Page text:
World War II veteran and Tuskegee Airman Lt. Floyd Collins, a former P-51 pilot, looked cool and confident as he returned to a cockpit in Maryland courtesy of a few military friends, the generosity of a third-generation pilot, and the co-owners of a pristine 1976 Turbo Commander.
The flight evolved from an idea sparked by Chris Clemons’ chance meeting of the retired Red Tail airman at a recent veterans appreciation day. He felt obligated to turn the former military pilot’s fantasy of flight into reality and Clemons had just the right person in mind.
Enter Clemons’ mom, Montgomery County Airpark Manager Sandy Richardson Poe. She’s a third-generation pilot and her grandfather and father helped develop the suburban Washington, D.C., airport in the 1960s. Poe’s family hasn’t strayed far ever since and the instrument-rated private pilot grew up at the airport.
Poe knew about Veterans Airlift Command missions performed by Twin Commander pilots Dick Goetze and Bob Michael, and when she mentioned it to them, the two jumped at the chance to brighten the day of one of the Tuskegee Airmen.
Collins, a quiet but dapper man outfitted in a crisp blue shirt with locks of greying hair begging to escape from his beige and silver Tuskegee Red Tail cap, was up for the challenge and it sparked some distant memories.
“I was drafted in 1943 right out of high school when I was 18 years old and they told me I was going to Rapid City Army Air Base in South Dakota,” said Collins. The Chicago native continued, “I remember my first airplane ride with my instructor and boy did we have a good time. After a while the test was just to go fly the airplane by yourself. Did I rush? No, I didn’t. I was still learning. I got a B-plus rating from my instructor and we were learning as we went along.”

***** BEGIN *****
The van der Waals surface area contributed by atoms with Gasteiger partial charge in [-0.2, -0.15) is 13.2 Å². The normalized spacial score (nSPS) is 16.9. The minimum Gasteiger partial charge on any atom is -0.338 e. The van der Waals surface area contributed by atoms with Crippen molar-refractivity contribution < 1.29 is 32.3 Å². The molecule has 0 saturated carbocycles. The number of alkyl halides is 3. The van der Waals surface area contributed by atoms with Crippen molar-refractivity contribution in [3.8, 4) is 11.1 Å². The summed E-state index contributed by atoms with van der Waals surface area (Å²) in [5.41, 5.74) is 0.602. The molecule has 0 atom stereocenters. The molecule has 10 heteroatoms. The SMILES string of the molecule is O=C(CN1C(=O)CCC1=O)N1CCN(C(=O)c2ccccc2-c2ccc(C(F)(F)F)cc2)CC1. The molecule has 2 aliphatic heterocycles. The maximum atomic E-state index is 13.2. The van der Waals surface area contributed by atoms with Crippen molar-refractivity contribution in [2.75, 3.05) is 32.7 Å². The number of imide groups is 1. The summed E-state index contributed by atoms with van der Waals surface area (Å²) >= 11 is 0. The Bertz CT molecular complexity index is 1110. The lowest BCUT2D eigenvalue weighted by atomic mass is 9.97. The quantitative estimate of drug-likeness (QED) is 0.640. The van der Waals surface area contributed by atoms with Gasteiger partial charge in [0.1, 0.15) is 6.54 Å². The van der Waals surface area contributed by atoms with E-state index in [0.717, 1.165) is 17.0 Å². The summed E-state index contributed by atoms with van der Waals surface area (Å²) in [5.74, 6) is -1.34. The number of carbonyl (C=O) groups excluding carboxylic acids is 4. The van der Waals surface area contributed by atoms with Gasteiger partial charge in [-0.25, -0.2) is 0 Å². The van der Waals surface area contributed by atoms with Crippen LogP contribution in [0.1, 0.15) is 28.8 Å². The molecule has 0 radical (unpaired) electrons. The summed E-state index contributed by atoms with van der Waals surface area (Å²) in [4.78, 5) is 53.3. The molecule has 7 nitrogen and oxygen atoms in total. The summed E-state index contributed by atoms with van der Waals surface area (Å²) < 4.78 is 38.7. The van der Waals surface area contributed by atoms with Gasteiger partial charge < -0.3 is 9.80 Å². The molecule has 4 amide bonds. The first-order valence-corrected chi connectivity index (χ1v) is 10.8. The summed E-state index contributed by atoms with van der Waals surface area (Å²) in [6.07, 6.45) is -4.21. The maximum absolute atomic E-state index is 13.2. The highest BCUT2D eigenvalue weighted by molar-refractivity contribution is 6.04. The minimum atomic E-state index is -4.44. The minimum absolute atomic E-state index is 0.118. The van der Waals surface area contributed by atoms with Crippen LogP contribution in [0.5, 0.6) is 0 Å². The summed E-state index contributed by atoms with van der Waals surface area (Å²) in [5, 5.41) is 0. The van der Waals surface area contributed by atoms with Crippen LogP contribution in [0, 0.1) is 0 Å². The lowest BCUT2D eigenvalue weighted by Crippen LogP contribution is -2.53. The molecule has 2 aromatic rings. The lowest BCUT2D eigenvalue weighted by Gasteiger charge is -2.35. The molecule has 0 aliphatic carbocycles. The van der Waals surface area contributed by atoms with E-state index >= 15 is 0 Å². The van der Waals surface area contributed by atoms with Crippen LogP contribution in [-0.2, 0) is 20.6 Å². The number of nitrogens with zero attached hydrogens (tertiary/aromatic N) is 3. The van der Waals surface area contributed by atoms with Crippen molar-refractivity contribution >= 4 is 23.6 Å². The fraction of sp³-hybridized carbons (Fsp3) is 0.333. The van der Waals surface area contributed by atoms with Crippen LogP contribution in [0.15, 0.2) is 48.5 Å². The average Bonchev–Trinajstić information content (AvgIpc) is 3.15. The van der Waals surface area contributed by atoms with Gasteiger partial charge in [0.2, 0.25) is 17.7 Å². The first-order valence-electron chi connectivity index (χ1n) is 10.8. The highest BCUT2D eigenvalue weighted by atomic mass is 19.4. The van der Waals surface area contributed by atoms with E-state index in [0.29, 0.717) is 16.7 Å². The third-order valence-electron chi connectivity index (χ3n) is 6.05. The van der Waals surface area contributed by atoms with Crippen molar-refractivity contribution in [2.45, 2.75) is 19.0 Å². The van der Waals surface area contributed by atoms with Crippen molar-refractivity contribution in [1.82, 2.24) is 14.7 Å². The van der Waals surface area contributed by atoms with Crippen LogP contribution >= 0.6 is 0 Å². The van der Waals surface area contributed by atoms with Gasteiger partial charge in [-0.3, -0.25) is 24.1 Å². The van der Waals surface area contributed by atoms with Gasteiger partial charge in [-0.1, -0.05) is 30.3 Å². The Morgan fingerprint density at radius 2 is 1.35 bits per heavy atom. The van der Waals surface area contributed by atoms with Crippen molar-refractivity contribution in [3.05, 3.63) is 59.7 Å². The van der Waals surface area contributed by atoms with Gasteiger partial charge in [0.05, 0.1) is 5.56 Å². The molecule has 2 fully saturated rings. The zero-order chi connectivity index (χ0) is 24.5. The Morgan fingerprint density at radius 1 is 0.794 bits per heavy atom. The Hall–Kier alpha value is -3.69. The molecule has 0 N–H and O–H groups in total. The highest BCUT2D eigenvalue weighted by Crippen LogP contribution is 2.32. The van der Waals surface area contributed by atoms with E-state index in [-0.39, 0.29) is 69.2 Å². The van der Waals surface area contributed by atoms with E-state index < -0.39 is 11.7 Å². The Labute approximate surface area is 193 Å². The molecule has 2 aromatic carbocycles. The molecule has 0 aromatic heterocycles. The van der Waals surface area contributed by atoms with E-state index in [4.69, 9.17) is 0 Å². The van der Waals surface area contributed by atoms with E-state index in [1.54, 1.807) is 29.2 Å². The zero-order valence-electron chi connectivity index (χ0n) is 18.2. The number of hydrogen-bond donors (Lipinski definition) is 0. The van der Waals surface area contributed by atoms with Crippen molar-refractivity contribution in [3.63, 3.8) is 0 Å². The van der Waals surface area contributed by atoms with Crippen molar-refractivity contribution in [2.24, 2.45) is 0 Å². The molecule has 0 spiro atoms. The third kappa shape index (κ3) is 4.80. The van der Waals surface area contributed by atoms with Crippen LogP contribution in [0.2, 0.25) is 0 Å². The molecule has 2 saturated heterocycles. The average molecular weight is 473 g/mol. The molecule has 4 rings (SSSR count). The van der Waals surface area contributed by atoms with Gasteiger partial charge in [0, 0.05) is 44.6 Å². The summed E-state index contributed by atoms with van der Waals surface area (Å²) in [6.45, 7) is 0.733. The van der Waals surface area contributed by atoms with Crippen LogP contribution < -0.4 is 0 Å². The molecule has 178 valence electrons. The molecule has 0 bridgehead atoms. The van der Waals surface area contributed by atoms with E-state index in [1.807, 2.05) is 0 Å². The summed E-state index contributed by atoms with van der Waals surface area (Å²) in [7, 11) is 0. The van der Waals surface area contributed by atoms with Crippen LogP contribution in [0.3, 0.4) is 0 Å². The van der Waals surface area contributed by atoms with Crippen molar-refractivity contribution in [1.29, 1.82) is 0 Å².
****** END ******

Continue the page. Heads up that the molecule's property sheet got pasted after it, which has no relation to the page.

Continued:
When low ceilings scratched a previously the scheduled flight, Collins parked himself in the left seat of a full-motion Redbird FMX simulator at Washington International Flight Academy. The former Mustang pilot said the last time he was pilot in command was behind the controls of a Cessna 150 nearly five decades ago.
Collins wrapped his fingers around the yoke for a simulated flight from Montgomery Airpark to the nearby countryside while flight instructor Ken Ansorge guided him through preflight procedures. Although Collins was a little shaky on takeoff, he cleared the airspace left and right, and then performed shallow banks and climbs, “flying” confidently out toward western Maryland before turning the Redbird around and descending to pattern altitude for a landing.
Fortunately, the weather cleared later in the week and Collins returned to the airfield to survey the countryside from his jump seat position aboard the Turbo Commander.
Collins was thrilled with the afternoon flight, according to Poe, and after he touched down and exited the aircraft, the 90-year-old immediately commanded a crowd of onlookers and news media.
“That’s all he’d been talking about this morning,” Poe said. “He was actually clapping at certain times in the plane because he was so excited,” she said.
Poe said that Collins will return to the airport on July 28 to share his flying knowledge with a group of Maryland aviation flight camp students and will also participate as the guest of honor during Montgomery County Airpark’s open house on Oct. 17.